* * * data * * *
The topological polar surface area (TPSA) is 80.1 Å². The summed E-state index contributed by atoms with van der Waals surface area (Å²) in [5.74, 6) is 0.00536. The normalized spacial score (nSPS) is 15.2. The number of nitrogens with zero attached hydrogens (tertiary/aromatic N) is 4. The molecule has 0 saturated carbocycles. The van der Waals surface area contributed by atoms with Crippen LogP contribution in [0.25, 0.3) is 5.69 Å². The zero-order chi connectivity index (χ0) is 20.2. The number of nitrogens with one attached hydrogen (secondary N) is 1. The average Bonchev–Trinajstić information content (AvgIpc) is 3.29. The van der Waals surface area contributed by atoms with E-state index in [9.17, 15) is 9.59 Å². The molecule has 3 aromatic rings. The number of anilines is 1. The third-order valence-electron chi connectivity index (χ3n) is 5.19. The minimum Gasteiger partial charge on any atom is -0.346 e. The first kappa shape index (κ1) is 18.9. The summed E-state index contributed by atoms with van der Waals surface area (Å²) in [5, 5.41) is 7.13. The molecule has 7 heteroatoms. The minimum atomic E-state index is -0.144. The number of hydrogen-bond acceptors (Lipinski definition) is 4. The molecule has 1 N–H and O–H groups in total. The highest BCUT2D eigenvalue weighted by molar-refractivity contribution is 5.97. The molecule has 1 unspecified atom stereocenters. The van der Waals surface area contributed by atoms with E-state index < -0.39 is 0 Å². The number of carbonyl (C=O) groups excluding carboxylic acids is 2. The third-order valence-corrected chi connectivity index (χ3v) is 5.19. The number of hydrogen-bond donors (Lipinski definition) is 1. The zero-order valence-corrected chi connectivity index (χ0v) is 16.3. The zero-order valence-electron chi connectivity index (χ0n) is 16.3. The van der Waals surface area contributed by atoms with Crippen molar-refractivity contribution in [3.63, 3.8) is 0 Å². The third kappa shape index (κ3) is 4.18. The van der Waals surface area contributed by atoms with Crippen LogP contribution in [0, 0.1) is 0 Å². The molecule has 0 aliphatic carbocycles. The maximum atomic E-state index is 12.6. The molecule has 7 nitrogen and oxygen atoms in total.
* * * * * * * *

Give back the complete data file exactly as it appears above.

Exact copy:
The topological polar surface area (TPSA) is 80.1 Å². The summed E-state index contributed by atoms with van der Waals surface area (Å²) in [5.74, 6) is 0.00536. The normalized spacial score (nSPS) is 15.2. The number of nitrogens with zero attached hydrogens (tertiary/aromatic N) is 4. The molecule has 0 saturated carbocycles. The van der Waals surface area contributed by atoms with Crippen LogP contribution in [0.25, 0.3) is 5.69 Å². The zero-order chi connectivity index (χ0) is 20.2. The number of nitrogens with one attached hydrogen (secondary N) is 1. The average Bonchev–Trinajstić information content (AvgIpc) is 3.29. The van der Waals surface area contributed by atoms with E-state index in [9.17, 15) is 9.59 Å². The molecule has 3 aromatic rings. The number of anilines is 1. The third-order valence-electron chi connectivity index (χ3n) is 5.19. The minimum Gasteiger partial charge on any atom is -0.346 e. The first kappa shape index (κ1) is 18.9. The summed E-state index contributed by atoms with van der Waals surface area (Å²) in [5, 5.41) is 7.13. The molecule has 7 heteroatoms. The minimum atomic E-state index is -0.144. The number of hydrogen-bond acceptors (Lipinski definition) is 4. The molecule has 1 N–H and O–H groups in total. The highest BCUT2D eigenvalue weighted by molar-refractivity contribution is 5.97. The molecule has 1 unspecified atom stereocenters. The van der Waals surface area contributed by atoms with E-state index < -0.39 is 0 Å². The number of carbonyl (C=O) groups excluding carboxylic acids is 2. The third-order valence-corrected chi connectivity index (χ3v) is 5.19. The number of hydrogen-bond donors (Lipinski definition) is 1. The zero-order valence-corrected chi connectivity index (χ0v) is 16.3. The zero-order valence-electron chi connectivity index (χ0n) is 16.3. The van der Waals surface area contributed by atoms with Crippen molar-refractivity contribution in [3.63, 3.8) is 0 Å². The third kappa shape index (κ3) is 4.18. The van der Waals surface area contributed by atoms with Crippen LogP contribution in [0, 0.1) is 0 Å². The molecule has 0 aliphatic carbocycles. The maximum atomic E-state index is 12.6. The molecule has 7 nitrogen and oxygen atoms in total.